Regions that have high annual precipitation or perennial rivers that fall off cliffs are perfect for hydroelectric generation as well. Therefore, the areas that favor solar power generation are generally different from those that aid hydroelectric power generation.  

Electricity Generation Process

Solar power generation takes place through two ways – using PV solar cells or Concentrating Solar Plants. In the case of PV cells, the panel traps the solar energy and converts it into electricity. 

On the other hand, for concentrating solar plants, huge mirrors reflect the sunlight on water to generate steam. Then, using a converted steam turbine, electricity is generated. 

Hydroelectricity generation involves turbines. In hydroelectric plants, a water turbine spins to convert the kinetic energy of the falling water into usable electric energy.

Cost of Production

Solar panels can be installed on rooftops as well to produce a limited amount of electricity adequate for a household or commercial place. However, large-scale solar power plants are also there for large-scale electricity generation. 

But, hydroelectric plants are always large projects involving substantial investment. Small-scale options are not available for this one. Therefore, these are more expensive than solar power units. 

Also Read: Active vs Passive Solar Energy System: What’s The Difference?

Environmental Impact

As far as solar power is concerned, it is considered to be the greenest energy alternative. To generate electricity from solar power, you just have to place solar panels on the ground or rooftops of buildings. 

The PV cells of the panels trap the solar energy and transform it into usable electricity using solar inverters.

 The solar power industry is putting in its best efforts to ensure that every device that makes this entire process possible remains recyclable and less hazardous to nature. Plus, trapping sunlight does not significantly create an environmental impact.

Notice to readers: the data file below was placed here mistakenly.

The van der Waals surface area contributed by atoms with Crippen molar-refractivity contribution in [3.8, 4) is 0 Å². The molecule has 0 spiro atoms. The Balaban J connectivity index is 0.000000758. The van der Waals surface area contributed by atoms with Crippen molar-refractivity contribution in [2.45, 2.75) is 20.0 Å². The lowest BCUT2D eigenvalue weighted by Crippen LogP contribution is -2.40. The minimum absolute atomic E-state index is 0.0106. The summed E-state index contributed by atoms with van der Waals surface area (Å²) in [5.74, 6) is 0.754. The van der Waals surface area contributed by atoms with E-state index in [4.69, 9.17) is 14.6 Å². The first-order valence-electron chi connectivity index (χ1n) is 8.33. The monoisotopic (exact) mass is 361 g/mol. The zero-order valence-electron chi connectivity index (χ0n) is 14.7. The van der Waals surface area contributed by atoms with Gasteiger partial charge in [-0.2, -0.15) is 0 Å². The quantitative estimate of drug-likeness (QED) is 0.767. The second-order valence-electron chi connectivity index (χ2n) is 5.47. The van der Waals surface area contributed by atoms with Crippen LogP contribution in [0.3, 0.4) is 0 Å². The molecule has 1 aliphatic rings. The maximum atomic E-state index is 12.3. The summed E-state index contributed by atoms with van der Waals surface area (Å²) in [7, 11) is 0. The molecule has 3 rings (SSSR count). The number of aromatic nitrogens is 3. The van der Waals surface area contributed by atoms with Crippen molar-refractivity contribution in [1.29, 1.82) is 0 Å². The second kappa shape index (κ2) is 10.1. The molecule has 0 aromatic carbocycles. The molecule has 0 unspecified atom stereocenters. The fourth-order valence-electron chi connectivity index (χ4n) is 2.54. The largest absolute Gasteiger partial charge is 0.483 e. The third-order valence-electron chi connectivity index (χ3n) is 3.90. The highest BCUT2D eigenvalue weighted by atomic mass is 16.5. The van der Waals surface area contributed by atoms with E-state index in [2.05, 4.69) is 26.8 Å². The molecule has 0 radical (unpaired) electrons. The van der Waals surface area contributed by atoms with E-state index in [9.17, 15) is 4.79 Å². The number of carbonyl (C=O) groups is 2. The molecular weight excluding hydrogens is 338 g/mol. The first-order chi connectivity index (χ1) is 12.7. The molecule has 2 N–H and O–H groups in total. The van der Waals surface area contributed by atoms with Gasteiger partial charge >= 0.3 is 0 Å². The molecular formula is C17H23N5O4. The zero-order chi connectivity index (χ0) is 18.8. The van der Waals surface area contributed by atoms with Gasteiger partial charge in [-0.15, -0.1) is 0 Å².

On the other hand, when it comes to sustainability, hydroelectric systems can be credited less for their eco-friendliness. Gushing rivers are necessary for this process. But, if a place lacks a gushing river falling off a hill cliff, dams can be constructed on it to get the same effect when needed. 

But, damming on rivers has serious environmental consequences. To begin with, building a dam essentially means changing the natural course of the river. As a result, the people living along its banks might face scarcity of water or flood. 

The marine life living in the river would also face survival challenges once the rover changes its course. For the migratory species, this could even mean approaching extinction. The forest areas that the river washes down might also be impacted adversely due to dam construction. 

Therefore, in comparison to solar power, hydroelectric power generation through building dams can be a less green choice. 

Duration of Use

Solar panels can work only when the sunshine is abundant. At night, these panels cannot work. Plus on cloudy days, the solar panels might work less optimally. On the other hand, the functioning of hydroelectric plants never gets impacted by climatic conditions.

If there is enough water in the river, the turbines can always generate electricity out of it. Therefore, you can use hydroelectric power all year long.  

Also Read: Solar Energy vs Fossil Fuels: What’s The Difference?

Which One is the Best Choice?

The simple answer to this question would be both. Both varieties have their unique merits and demerits. 

Based on the region, the power generation requirements, and other socio-economic factors, for some places, solar power can be the best solution, and for others, hydroelectricity could be the right choice. 

However, both these varieties are renewable and do not deplete the reserve of non-renewable resources indiscriminately.